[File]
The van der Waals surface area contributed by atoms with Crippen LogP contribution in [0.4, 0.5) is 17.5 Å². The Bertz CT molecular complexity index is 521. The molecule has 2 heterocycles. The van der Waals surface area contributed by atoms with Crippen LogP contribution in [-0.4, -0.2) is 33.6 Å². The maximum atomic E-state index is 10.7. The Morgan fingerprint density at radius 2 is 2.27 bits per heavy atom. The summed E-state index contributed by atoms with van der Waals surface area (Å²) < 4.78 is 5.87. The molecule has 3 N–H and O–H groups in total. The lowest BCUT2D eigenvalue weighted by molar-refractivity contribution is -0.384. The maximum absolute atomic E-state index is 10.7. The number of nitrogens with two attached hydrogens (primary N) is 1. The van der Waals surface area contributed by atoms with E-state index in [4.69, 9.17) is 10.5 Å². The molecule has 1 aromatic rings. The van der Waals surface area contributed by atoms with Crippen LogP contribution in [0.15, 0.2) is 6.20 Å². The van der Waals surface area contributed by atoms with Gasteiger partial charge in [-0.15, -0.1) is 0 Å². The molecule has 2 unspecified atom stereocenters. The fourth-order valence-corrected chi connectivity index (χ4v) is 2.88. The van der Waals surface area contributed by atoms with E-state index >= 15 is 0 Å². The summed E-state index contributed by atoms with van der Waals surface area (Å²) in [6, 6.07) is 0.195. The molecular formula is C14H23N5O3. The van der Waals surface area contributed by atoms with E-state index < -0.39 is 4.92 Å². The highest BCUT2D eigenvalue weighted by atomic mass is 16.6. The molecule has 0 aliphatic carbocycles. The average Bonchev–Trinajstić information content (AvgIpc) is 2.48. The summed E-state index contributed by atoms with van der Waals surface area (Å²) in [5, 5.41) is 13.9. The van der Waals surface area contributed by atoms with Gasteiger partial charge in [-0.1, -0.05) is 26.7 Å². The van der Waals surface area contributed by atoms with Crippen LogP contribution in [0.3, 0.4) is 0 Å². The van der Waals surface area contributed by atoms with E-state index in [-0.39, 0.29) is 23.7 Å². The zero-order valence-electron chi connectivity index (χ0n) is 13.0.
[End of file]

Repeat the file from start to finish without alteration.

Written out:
The van der Waals surface area contributed by atoms with Crippen LogP contribution in [0.4, 0.5) is 17.5 Å². The Bertz CT molecular complexity index is 521. The molecule has 2 heterocycles. The van der Waals surface area contributed by atoms with Crippen LogP contribution in [-0.4, -0.2) is 33.6 Å². The maximum atomic E-state index is 10.7. The Morgan fingerprint density at radius 2 is 2.27 bits per heavy atom. The summed E-state index contributed by atoms with van der Waals surface area (Å²) < 4.78 is 5.87. The molecule has 3 N–H and O–H groups in total. The lowest BCUT2D eigenvalue weighted by molar-refractivity contribution is -0.384. The maximum absolute atomic E-state index is 10.7. The number of nitrogens with two attached hydrogens (primary N) is 1. The van der Waals surface area contributed by atoms with E-state index in [4.69, 9.17) is 10.5 Å². The molecule has 1 aromatic rings. The van der Waals surface area contributed by atoms with Crippen LogP contribution in [0.15, 0.2) is 6.20 Å². The van der Waals surface area contributed by atoms with Gasteiger partial charge in [-0.15, -0.1) is 0 Å². The molecule has 2 unspecified atom stereocenters. The fourth-order valence-corrected chi connectivity index (χ4v) is 2.88. The van der Waals surface area contributed by atoms with E-state index >= 15 is 0 Å². The summed E-state index contributed by atoms with van der Waals surface area (Å²) in [6, 6.07) is 0.195. The molecular formula is C14H23N5O3. The van der Waals surface area contributed by atoms with E-state index < -0.39 is 4.92 Å². The highest BCUT2D eigenvalue weighted by atomic mass is 16.6. The molecule has 0 aliphatic carbocycles. The average Bonchev–Trinajstić information content (AvgIpc) is 2.48. The summed E-state index contributed by atoms with van der Waals surface area (Å²) in [5, 5.41) is 13.9. The van der Waals surface area contributed by atoms with Gasteiger partial charge in [-0.1, -0.05) is 26.7 Å². The van der Waals surface area contributed by atoms with Crippen LogP contribution in [0.3, 0.4) is 0 Å². The van der Waals surface area contributed by atoms with E-state index in [-0.39, 0.29) is 23.7 Å². The zero-order valence-electron chi connectivity index (χ0n) is 13.0.